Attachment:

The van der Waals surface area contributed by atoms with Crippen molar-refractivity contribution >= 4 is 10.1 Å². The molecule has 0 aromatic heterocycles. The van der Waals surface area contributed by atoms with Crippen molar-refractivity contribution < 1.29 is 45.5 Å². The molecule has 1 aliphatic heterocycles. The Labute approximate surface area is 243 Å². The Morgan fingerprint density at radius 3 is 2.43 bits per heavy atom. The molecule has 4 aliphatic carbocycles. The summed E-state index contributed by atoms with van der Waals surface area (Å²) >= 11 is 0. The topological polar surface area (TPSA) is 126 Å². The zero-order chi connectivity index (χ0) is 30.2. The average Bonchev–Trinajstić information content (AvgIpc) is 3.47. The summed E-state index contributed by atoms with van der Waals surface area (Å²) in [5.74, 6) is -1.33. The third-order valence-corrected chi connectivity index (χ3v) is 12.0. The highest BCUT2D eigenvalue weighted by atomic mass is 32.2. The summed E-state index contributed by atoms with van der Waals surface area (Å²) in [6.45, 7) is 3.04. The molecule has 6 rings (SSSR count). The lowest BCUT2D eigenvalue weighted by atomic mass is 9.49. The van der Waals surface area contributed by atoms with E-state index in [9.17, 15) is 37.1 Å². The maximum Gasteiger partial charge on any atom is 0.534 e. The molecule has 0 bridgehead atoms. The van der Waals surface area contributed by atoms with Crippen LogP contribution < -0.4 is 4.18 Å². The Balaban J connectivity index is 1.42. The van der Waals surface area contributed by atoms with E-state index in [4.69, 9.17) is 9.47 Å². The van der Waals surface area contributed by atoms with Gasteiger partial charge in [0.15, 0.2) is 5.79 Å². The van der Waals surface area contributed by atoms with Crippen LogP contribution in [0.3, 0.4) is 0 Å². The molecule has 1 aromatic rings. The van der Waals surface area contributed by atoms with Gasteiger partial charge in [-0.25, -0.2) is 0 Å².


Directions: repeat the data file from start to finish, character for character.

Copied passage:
The van der Waals surface area contributed by atoms with Crippen molar-refractivity contribution >= 4 is 10.1 Å². The molecule has 0 aromatic heterocycles. The van der Waals surface area contributed by atoms with Crippen molar-refractivity contribution < 1.29 is 45.5 Å². The molecule has 1 aliphatic heterocycles. The Labute approximate surface area is 243 Å². The Morgan fingerprint density at radius 3 is 2.43 bits per heavy atom. The molecule has 4 aliphatic carbocycles. The summed E-state index contributed by atoms with van der Waals surface area (Å²) >= 11 is 0. The topological polar surface area (TPSA) is 126 Å². The zero-order chi connectivity index (χ0) is 30.2. The average Bonchev–Trinajstić information content (AvgIpc) is 3.47. The summed E-state index contributed by atoms with van der Waals surface area (Å²) in [5.74, 6) is -1.33. The third-order valence-corrected chi connectivity index (χ3v) is 12.0. The highest BCUT2D eigenvalue weighted by atomic mass is 32.2. The summed E-state index contributed by atoms with van der Waals surface area (Å²) in [6.45, 7) is 3.04. The molecule has 6 rings (SSSR count). The lowest BCUT2D eigenvalue weighted by atomic mass is 9.49. The van der Waals surface area contributed by atoms with E-state index in [9.17, 15) is 37.1 Å². The maximum Gasteiger partial charge on any atom is 0.534 e. The molecule has 0 bridgehead atoms. The van der Waals surface area contributed by atoms with Crippen LogP contribution < -0.4 is 4.18 Å². The Balaban J connectivity index is 1.42. The van der Waals surface area contributed by atoms with E-state index in [4.69, 9.17) is 9.47 Å². The van der Waals surface area contributed by atoms with Gasteiger partial charge in [0.15, 0.2) is 5.79 Å². The van der Waals surface area contributed by atoms with Crippen LogP contribution in [0.3, 0.4) is 0 Å². The molecule has 1 aromatic rings. The van der Waals surface area contributed by atoms with Gasteiger partial charge in [-0.25, -0.2) is 0 Å².